To keep investors interested, the Treasury came up with a new type of paper called “inflation-protected” securities. The idea is simple: If you buy these notes, you’re guaranteed you won’t lose money if inflation rises. Because the government bears the risk of higher inflation, it’s able to sell the debt more cheaply than conventional debt -– where investors demand an inflation “risk premium.” 

For more on indexed bonds, check out this article from the Phildelphia Fed.

Keeping up with inflation
If inflation has historically averaged 3 percent per year since time began, then why have retiree cost of living adjustments not kept up? Seems over the last ten years none have come close.
          Lance R. - Texas

As I recall, inflation was quite a bit higher than that in the Pleistocene Age. But let's not quibble; economic statistics from that geologic period are notoriously unreliable.

In any case, your recollection over the last 10 years is correct. The Social Security Administration's annual cost of living adjustment -- designed to help retirees keep up with rising prices -- has average 2.38 percent over the past ten years. Since the annual COLA was first instituted in 1975, it's averaged about 4.3 percent -- from a high of 14.3 percent in 1980 to a low of 1.3 percent in 1986 and 1998.

There's no question that inflation can tear a big hole in your paycheck. To buy $5.36 worth of 1913-era goods, for example, you'd need $100 in 2003 dollars. (Check out the government's inflation calculator to see how much inflation has eroded your buying power over the years.)

Keep in mind that the adjustment, made every year in early October, is based on last year's inflation rate. So when inflation is lower than average (which is it these days) so, too, is the COLA. The theory is that, if prices are rising slowly, so should your Social Security payments. If a pair of shoes at Wal-Mart cost the same this year that they did last year, the argument goes, you don't need more money to pay your bills.

But it's also true that the COLA is based on government figures that likely don't represent your true cost of living. This year's increase was 1.2 percent -- but some costs are rising much faster. College tuition is rising at closer to 8 percent a year; health care costs more like 7 percent.

In the meantime, the only way to keep up is to keep bargain-hunting.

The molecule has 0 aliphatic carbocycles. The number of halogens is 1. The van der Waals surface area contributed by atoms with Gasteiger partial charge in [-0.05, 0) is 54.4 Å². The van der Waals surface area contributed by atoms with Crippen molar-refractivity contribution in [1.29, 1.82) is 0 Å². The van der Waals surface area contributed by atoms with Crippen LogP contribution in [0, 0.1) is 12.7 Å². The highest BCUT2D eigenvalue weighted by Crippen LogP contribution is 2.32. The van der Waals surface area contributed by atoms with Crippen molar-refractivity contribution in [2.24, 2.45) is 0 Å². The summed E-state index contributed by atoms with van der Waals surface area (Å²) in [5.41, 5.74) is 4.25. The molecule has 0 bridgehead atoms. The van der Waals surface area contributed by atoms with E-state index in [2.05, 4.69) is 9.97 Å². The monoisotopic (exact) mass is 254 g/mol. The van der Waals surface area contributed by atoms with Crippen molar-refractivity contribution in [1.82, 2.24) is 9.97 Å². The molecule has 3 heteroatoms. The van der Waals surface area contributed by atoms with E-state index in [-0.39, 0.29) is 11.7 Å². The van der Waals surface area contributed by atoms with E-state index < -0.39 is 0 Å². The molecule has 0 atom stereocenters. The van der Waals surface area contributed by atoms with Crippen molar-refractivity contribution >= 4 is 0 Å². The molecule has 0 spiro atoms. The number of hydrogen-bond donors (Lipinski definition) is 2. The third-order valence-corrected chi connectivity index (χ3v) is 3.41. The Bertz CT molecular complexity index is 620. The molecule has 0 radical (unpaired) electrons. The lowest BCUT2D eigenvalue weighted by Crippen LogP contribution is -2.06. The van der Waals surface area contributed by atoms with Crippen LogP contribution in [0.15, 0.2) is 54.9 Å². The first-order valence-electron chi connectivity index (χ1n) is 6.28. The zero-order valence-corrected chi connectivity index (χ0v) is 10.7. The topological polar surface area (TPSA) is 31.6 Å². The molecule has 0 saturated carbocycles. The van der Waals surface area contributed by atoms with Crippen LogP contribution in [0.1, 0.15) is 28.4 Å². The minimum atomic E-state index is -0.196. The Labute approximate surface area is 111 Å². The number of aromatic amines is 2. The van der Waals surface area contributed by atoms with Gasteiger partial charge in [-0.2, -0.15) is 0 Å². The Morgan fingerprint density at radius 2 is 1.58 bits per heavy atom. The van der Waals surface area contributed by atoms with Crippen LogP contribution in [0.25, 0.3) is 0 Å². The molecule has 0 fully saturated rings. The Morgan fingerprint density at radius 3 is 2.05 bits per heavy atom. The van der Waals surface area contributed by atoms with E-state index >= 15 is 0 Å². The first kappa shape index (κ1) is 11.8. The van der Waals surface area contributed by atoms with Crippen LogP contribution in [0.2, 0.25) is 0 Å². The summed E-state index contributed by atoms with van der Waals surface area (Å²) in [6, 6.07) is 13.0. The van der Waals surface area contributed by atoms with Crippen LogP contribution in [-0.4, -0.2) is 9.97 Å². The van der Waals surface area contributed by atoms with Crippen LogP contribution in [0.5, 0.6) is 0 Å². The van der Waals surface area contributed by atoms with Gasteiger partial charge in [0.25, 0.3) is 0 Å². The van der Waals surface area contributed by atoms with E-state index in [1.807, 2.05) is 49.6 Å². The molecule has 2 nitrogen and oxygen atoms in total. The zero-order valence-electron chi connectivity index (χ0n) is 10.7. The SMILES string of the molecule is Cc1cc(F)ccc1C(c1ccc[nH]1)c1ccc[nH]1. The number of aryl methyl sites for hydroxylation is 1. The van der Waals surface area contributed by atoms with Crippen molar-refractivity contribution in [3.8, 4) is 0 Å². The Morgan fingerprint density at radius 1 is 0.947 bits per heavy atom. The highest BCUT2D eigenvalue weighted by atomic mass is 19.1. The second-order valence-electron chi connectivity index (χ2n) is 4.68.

January 2, 2004

Is saving more money good for your country? That's what Dave in Michigan wants to know. He's puzzled by economists who blame the growing U.S. trade imbalance on America's low savings rate. And he should be. Francisco has a more basic question: Are deficits, in general, good or bad?

A saving deficit?
In a recent issue of the Economist magazine an article stated that our huge trade imbalance with countries like China and Japan are due to America's extremely low savings rate. I fail to see this connection and hope you can explain to me why the Economist magazine editors think this is true.
          Dave M., Bay City, Mich.

There are lots of economists out there who fail to see the connection, too. But then, as the old joke goes, if you lined up all the economists in the world end-to-end, they still couldn't reach a conclusion.

For the dismal science of economics, explaining the causes and impacts of the U.S. trade deficit is definitely a work in progress. The last time the subject reached the current level of hang-wringing was the mid-80s, when the value of the dollar was cut in half relative to the then-dominant currencies, the Japanese yen and the German mark. The U.S. trade deficit from 1980 to 1987 shot up nearly ten-fold. (For more on that period, check out this essay by Martin Feldstein, chief economist during the Reagan administration.)

Despite dire predictions then that the sky was falling, the global economy defied the gloomiest computer models. The U.S. economy is still standing, and the reasons why are still subject to some spirited debate.

But the textbook explanation goes something like this: The U.S. trade deficit has two components, how much we import from other countries and how much we export back to them. When we pay more for imports than we get back from selling exports, there’s a deficit.

One way the low savings rate could expand that deficit is that people who don’t save money will then spend more on goods and services that they wouldn’t otherwise. And these days, those goods are more likely to be made in China than in Michigan. So those purchases worsen the deficit on the import side of the ledger.